This is a short story that I wrote a couple of years ago for a creative writing course. At the end there’s a plea for help…
The Mighty Pen
The printed sheet of A4 paper held disdainfully between his thumb and forefinger, Sebastian tossed it dismissively across the seminar room. It competed briefly with the dust motes dancing in the late evening sunshine before falling gracefully to the floor, where it offered itself up to the class: the physical evidence of my literary failings.
“Writing is hard, Rosanna. A real writer reaches deep into his soul, drags his demons out, screaming and kicking, before stabbing them through the heart to the page. Every word is agonizing. Every sentence drips with the blood of torment and pain.”
The other students were motionless, hypnotised by Sebastian’s words.
“Puns? Jokes?” He spat out the words with disgust, as if he couldn’t bear the taste of them in his mouth for a moment longer than necessary. “A year into your degree and this is still your idea of writing? A ridiculous story of a kitten who gets trapped in a photocopier?”
My voice was quiet and I couldn’t stop it trembling as I attempted to defend myself against Sebastian’s vicious tirade, “I worked really hard on it. You said we could write in any genre about what we wanted.”
The last few words disappeared in a high-pitched squeak as my courage drained away.
Sebastian narrowed his eyes and looked down his long, thin nose at me. “This is a programme for serious writers and it’s better to tell you now before you waste any more of your time – or mine. You have no real talent or depth in you. I’d like you to leave my class.”
My cheeks burnt and the tears that filled my eyes threatened to reveal the extent of my humiliation. I didn’t trust my voice not to betray me so I gathered my notes in silence and left the room, my head bowed and my incriminating tears hidden behind large, tortoiseshell sunglasses.
What right did Sebastian have to criticise me like that? So my stories weren’t as emotional as Matthew’s pieces about the Jewish refugees or Emma’s account of her painful divorce. But I’d liked my Copy Cat tale and a few students had laughed in the right places. They’d stopped smiling once Sebastian had launched into his diatribe against me, not wanting to be seen to have a different opinion. They were just as bad as Sebastian, sucking up to him so he’d give them good grades for their mediocre degree at their mediocre university. Well, sod the lot of them.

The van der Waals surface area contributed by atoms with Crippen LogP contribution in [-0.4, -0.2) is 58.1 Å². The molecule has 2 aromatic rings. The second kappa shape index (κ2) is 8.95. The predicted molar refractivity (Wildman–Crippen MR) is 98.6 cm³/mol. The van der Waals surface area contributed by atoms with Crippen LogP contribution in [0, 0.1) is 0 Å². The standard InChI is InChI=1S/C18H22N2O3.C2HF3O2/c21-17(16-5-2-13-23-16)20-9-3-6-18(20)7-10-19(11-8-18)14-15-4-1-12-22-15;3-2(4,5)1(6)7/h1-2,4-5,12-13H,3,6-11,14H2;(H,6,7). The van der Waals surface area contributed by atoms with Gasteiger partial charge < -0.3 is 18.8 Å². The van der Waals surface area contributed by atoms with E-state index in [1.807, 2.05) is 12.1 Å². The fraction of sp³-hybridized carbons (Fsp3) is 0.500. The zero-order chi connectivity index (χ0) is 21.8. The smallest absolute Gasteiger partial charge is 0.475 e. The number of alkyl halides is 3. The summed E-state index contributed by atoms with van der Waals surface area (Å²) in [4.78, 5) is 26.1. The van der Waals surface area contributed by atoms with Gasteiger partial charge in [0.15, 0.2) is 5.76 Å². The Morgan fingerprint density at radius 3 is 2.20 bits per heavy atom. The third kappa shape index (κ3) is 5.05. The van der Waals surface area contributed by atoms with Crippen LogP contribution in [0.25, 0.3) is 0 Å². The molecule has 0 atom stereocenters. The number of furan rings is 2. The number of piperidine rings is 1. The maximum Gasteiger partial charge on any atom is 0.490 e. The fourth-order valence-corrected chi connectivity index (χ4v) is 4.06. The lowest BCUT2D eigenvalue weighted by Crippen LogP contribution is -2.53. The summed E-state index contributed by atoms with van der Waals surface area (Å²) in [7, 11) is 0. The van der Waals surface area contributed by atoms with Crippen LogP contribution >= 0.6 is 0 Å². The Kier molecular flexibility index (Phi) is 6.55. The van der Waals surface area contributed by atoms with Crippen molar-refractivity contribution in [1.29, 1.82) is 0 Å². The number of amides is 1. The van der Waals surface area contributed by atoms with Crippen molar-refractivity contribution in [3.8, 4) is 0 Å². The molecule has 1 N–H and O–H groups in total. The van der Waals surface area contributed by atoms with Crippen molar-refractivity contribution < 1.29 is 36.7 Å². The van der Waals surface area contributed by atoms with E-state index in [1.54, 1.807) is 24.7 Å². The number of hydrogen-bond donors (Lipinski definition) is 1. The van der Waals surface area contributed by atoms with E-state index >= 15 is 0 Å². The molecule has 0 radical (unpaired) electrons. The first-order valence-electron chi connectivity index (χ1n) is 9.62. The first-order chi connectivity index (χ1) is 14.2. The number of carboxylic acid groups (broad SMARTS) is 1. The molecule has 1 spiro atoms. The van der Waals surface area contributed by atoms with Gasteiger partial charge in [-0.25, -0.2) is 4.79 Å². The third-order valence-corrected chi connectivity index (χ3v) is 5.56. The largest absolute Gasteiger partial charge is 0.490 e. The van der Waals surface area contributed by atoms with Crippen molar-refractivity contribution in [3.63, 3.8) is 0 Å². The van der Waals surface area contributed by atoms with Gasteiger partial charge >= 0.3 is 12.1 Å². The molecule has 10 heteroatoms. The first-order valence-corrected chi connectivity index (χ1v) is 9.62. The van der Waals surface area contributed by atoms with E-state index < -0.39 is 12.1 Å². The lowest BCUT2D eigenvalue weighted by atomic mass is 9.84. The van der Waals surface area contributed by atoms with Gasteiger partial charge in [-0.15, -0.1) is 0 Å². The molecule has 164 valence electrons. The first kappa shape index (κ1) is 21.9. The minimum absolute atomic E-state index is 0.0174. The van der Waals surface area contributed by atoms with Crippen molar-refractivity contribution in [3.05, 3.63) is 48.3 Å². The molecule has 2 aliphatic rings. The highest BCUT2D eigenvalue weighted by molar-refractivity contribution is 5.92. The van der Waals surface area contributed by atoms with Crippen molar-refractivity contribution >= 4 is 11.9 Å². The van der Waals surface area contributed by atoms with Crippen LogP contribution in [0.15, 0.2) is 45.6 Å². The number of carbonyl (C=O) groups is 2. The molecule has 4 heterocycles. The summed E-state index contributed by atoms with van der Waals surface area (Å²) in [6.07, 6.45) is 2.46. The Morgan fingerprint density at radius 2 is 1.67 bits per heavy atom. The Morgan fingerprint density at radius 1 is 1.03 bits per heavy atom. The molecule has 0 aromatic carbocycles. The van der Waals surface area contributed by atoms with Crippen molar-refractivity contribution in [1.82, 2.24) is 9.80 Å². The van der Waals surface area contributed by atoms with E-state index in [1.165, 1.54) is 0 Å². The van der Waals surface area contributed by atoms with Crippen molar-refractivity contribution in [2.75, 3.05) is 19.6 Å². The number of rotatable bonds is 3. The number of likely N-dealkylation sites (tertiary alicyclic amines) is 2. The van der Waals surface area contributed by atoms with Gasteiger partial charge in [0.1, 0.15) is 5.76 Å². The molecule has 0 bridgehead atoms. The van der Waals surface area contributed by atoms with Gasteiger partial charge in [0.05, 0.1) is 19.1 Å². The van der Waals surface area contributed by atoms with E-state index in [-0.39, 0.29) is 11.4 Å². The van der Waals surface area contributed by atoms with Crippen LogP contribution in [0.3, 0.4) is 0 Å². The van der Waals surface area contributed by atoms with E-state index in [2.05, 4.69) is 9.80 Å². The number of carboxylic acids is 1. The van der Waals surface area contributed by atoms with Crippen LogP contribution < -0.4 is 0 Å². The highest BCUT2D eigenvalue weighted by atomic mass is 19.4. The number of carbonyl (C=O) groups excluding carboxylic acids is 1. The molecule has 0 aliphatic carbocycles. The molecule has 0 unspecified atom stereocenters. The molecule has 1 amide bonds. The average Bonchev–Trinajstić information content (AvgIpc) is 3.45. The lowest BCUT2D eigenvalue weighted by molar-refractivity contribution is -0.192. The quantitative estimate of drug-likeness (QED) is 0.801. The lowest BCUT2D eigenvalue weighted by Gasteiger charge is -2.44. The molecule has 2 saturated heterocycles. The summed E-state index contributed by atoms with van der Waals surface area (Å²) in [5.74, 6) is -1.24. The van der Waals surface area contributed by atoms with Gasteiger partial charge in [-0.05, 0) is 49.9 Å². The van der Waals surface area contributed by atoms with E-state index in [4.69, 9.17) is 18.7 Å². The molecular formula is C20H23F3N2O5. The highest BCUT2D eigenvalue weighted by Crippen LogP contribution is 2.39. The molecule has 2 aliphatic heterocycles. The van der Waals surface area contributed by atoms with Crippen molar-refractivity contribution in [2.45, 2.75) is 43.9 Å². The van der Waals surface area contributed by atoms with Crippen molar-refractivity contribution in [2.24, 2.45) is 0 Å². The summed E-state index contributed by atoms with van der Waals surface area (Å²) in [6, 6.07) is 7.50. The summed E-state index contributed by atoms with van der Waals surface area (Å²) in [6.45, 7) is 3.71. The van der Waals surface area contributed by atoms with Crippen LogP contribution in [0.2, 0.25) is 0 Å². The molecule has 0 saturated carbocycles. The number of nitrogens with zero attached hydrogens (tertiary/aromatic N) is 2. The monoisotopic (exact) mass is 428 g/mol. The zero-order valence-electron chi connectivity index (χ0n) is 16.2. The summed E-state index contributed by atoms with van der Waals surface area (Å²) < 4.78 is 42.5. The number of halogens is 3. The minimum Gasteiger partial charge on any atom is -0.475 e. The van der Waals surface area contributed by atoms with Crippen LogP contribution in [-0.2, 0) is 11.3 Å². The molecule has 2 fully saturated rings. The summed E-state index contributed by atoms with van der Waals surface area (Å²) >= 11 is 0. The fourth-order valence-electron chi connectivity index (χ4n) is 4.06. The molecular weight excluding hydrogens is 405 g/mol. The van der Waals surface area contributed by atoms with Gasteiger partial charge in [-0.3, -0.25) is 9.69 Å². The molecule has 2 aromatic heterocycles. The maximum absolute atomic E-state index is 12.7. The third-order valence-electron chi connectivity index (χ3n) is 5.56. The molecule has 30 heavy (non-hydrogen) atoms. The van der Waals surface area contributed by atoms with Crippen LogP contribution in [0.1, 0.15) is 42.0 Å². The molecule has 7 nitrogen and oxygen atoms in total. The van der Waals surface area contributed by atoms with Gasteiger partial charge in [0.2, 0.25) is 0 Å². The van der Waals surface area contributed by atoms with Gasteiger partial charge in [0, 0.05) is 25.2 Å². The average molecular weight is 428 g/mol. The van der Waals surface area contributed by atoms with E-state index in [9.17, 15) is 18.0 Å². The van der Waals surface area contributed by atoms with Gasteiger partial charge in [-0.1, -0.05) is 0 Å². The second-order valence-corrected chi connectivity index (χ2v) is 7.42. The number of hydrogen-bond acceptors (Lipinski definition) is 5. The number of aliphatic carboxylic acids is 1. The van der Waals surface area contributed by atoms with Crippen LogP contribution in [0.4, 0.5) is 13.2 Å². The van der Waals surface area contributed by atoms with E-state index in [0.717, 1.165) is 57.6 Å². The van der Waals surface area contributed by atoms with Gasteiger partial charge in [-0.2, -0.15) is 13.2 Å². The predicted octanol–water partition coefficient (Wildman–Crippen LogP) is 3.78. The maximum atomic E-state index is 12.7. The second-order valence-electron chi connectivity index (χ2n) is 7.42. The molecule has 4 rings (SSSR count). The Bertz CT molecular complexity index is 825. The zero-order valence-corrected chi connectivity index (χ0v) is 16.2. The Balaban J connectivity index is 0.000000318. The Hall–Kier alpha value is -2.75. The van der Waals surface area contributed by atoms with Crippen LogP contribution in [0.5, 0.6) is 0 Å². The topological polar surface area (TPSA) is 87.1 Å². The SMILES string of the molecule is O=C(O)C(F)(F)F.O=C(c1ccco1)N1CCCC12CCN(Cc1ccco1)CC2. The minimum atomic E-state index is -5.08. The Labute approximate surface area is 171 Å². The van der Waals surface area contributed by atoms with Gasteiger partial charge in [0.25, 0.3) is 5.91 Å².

Sebastian poured another cup of coffee and broke off a piece of croissant. He popped it in his mouth and savoured the buttery taste as he sank back into the silk cushions of his armchair, his feet raised to the warmth of the log fire. Relaxed weekend mornings were a welcome respite from the constant student interruptions that plagued his working week. He picked up the Sunday supplement and idly flicked through the pages.
An involuntary jerk sent his coffee cup and saucer crashing to the floor. The magazine ripped as he clutched it towards a sudden stabbing pain in his chest. The offending article, lying face-up on the luxurious Oriental rug, was the last thing Sebastian saw as his vision faded away, the words mocking him:
Number one on the Sunday Times Best Sellers list: Punning for Gold by Rosanna Bennett.
Martin Amis reviews the debut novel from this talented young author: “Bennett shows real depth and emotion in this incredibly well written journey through a beautifully constructed linguistical playground. In fact, Punning for Gold is just like anti-gravity – impossible to put down.”
If you liked this, I’m looking for beta readers (yes, I hate that expression but it seems to be what they’re called!) for my children’s novel. I’ve finally finished the first draft and really need a couple of avid readers (or writers) to look over it. It’s aimed at 8-10 year olds, is roughly 40,000 words and could be summed up as ‘Five go Time-Travelling’. I’m not looking for a detailed grammar/punctuation/typos edit, but more what works/what doesn’t work/plot holes/continuity issues critique. I hope the request isn’t too cheeky but every writing website I’ve seen says that beta readers (ugh) are vital – then doesn’t tell you how to find them! I’m more than happy to do the same if others are also looking for readers.